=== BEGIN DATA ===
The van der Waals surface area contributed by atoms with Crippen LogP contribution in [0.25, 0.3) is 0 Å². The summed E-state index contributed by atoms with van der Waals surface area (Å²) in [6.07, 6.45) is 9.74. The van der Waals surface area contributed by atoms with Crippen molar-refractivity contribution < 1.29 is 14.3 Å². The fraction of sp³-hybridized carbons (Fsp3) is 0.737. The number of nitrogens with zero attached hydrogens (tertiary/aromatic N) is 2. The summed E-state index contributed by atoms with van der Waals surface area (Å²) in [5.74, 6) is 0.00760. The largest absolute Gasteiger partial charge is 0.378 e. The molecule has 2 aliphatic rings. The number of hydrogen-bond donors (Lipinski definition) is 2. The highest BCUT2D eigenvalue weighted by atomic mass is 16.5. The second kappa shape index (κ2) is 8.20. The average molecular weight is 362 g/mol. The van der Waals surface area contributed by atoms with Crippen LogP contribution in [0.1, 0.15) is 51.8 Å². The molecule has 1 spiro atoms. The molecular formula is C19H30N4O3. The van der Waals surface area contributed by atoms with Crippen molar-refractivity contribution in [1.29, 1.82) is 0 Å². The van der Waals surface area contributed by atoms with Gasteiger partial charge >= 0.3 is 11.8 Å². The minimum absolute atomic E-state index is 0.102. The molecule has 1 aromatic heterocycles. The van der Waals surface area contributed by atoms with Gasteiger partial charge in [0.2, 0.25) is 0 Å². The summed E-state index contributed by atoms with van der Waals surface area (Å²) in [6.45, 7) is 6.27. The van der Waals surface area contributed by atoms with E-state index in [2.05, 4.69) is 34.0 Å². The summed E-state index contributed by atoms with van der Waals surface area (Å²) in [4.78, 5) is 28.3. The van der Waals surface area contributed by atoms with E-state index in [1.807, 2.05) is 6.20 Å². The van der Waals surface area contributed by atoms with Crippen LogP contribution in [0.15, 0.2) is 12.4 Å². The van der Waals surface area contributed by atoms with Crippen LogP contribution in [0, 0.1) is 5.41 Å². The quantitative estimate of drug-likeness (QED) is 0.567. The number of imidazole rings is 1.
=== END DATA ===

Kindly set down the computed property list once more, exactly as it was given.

The van der Waals surface area contributed by atoms with Crippen LogP contribution in [0.25, 0.3) is 0 Å². The summed E-state index contributed by atoms with van der Waals surface area (Å²) in [6.07, 6.45) is 9.74. The van der Waals surface area contributed by atoms with Crippen molar-refractivity contribution < 1.29 is 14.3 Å². The fraction of sp³-hybridized carbons (Fsp3) is 0.737. The number of nitrogens with zero attached hydrogens (tertiary/aromatic N) is 2. The summed E-state index contributed by atoms with van der Waals surface area (Å²) in [5.74, 6) is 0.00760. The largest absolute Gasteiger partial charge is 0.378 e. The molecule has 2 aliphatic rings. The number of hydrogen-bond donors (Lipinski definition) is 2. The highest BCUT2D eigenvalue weighted by atomic mass is 16.5. The second kappa shape index (κ2) is 8.20. The average molecular weight is 362 g/mol. The van der Waals surface area contributed by atoms with Crippen LogP contribution in [0.1, 0.15) is 51.8 Å². The molecule has 1 spiro atoms. The molecular formula is C19H30N4O3. The van der Waals surface area contributed by atoms with Crippen molar-refractivity contribution in [1.29, 1.82) is 0 Å². The van der Waals surface area contributed by atoms with Gasteiger partial charge >= 0.3 is 11.8 Å². The minimum absolute atomic E-state index is 0.102. The molecule has 1 aromatic heterocycles. The van der Waals surface area contributed by atoms with Gasteiger partial charge in [0.2, 0.25) is 0 Å². The summed E-state index contributed by atoms with van der Waals surface area (Å²) in [6.45, 7) is 6.27. The van der Waals surface area contributed by atoms with E-state index in [2.05, 4.69) is 34.0 Å². The summed E-state index contributed by atoms with van der Waals surface area (Å²) in [4.78, 5) is 28.3. The van der Waals surface area contributed by atoms with E-state index in [1.807, 2.05) is 6.20 Å². The van der Waals surface area contributed by atoms with Crippen LogP contribution in [0.15, 0.2) is 12.4 Å². The van der Waals surface area contributed by atoms with Crippen LogP contribution in [0, 0.1) is 5.41 Å². The quantitative estimate of drug-likeness (QED) is 0.567. The number of imidazole rings is 1.